Logic Analyzer needed

I'm looking for a logic analyzer with I2C/SPI/UART decoder capabilities (even CAN if possible) and I've found some portable USB devices that may fill my needs.

Here are two of them: Intronix LOGICPORT -

formatting link
DigiView DV1-100 -
formatting link
USBee Ax-Pro or DC -
formatting link
(but they cost much more, even if DX got CAN Decoder)

Have you try these before? Are there other devices?


Reply to
Loading thread data ...

I use the Logicport as my main logic analyzer. Does what I need, takes up little space, cost is right. Haven't used the I2C capability yet but the serial and SPI decoders work well.

For CAN, look at the Peak Systems PCAN USB gizmo. Pretty sure I got mine through

formatting link
The included software is fine for basic bus monitoring and they provide an API to tie the device into your own custom applications.

Reply to
Rich Webb

I have the Logicport, and have used the I2C, SPI, and UART decoders. I wish it had a 1-wire decoder, and that the UART decoders either (1) auto-detected the baud rate, or (2) could be sync'd together so I don't have to change all the decoders if I change baud rate. You set up one decoder for each line you're monitoring, so for a full SPI you need two decoders - one for Tx, one for Rx. Same for UARTs. You also must specify a chip select line for SPI. You can, however, attach multiple decoders to a single line, which is handy when you want to see both ASCII and hex values at the same time, or if you have an SPI bus with multiple chip selects.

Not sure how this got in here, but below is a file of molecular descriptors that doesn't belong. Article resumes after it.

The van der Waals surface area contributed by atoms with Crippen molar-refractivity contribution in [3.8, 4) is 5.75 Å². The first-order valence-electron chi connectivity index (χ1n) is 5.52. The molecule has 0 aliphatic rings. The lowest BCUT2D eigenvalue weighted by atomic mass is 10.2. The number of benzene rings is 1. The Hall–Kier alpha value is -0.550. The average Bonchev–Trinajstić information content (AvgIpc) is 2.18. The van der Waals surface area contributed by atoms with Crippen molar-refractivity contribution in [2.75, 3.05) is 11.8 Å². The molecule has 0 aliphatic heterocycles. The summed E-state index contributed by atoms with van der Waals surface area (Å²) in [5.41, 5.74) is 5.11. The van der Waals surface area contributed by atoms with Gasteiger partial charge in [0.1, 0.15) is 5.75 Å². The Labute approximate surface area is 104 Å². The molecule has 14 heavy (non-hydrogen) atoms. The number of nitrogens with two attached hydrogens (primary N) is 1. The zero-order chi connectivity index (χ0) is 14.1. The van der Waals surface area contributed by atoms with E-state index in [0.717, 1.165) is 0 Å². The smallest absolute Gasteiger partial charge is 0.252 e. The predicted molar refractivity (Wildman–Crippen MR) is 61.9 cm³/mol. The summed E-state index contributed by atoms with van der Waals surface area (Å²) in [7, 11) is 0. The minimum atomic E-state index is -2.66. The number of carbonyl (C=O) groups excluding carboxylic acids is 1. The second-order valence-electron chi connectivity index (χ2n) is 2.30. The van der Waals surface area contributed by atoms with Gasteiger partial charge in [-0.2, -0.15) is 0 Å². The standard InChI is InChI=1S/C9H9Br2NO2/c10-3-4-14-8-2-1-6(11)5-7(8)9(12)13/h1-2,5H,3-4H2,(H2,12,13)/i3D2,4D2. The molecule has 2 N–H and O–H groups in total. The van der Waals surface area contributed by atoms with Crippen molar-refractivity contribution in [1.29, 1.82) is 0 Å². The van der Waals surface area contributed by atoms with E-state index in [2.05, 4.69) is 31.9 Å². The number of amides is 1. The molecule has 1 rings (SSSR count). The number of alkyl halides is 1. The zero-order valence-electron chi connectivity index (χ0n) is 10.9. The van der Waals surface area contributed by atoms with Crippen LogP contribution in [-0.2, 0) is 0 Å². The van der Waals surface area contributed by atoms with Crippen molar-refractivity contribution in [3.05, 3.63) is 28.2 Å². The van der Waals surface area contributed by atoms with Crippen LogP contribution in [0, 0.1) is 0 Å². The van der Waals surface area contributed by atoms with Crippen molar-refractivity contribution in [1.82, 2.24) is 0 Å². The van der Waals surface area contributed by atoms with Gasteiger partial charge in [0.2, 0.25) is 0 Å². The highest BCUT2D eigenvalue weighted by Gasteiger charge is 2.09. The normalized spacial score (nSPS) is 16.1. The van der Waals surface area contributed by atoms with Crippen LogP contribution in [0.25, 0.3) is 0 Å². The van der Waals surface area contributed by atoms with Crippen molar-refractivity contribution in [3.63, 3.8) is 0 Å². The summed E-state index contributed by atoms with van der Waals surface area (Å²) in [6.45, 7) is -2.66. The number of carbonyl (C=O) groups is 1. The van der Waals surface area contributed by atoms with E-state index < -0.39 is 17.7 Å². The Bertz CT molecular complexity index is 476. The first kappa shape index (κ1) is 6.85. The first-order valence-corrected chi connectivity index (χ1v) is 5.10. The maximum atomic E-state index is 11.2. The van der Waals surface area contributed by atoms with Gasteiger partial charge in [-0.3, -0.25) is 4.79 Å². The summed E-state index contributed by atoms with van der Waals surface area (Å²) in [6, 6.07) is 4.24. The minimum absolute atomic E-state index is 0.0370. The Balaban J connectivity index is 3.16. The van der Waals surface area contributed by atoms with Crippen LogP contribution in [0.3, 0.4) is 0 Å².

The only real drawback with it is the 4k sample buffer, which is enough for 99% of my needs (esp with compression enabled), but occasionally when I'm watching a serial data stream or 1wire transaction, more RAM would be nice.

The adjustable trigger voltage is nice; I've used it to hunt down glitches and ripple. The 500MHz setting is great for glitch hunting and edge timing.

The 40-pin connector is just the right size to plug in an IDE cable, too, which is handy, as you can see in this picture:

formatting link

The cable makes the logicport "breadboard compatible" and I can just unplug the whole cable if I need to use the logicport anywhere else, without having to reconnect all the individual wires later.

The save/load features work as expected; I have configurations for each of my prototype and test boards, like an RS-232 breakout I built. Prints are nice, but it helps to use the dark-on-light screen theme so that the printout resembles the screen, otherwise the colors aren't always readable (it won't print a black background, just light colors on white).

There are six "cursors" you can place, and measure time or frequency between them. The precision of the sampling period seems to determine the number of significant figures they're displayed in, which is nice. Handy when checking clock speeds or UART baud rates.

I haven't upgraded my software in a while, so there may be other neat features I don't know about, too.

Reply to
DJ Delorie

Thank you very much for your answer! So I think I'm going to buy the LogigPort for I2C/SPI/UART.

Reply to

We use the Digiview and have been very happy with it. It has the decoders you want, plus can combine parallel signals and display hex equivalents. Well worth the money.


Reply to
Not Really Me

I have both the LogicPort and the USBee. The LogicPort is wider, faster, cheaper, and easier to use. With the Mictor adapter, it's perfect for 99.9% of my analyzer needs.

So far every time I've used my LogicPort at a client site one of the client engineers has wound up buying one.

If you really need a CAN decode for the LogicPort, it would be easy enough to create it.

My subjective opinion, G.

Reply to

way too little memory!

We are using it, it works really great! 10ns resolution even with very long measurements. One disadvantage is the fixed threshold, you might want to buy the (more expensive) DV3400 if you have other than 3,3..5V logic signals.


Oliver Betz, Muenchen (oliverbetz.de)
Reply to
Oliver Betz

ElectronDepot website is not affiliated with any of the manufacturers or service providers discussed here. All logos and trade names are the property of their respective owners.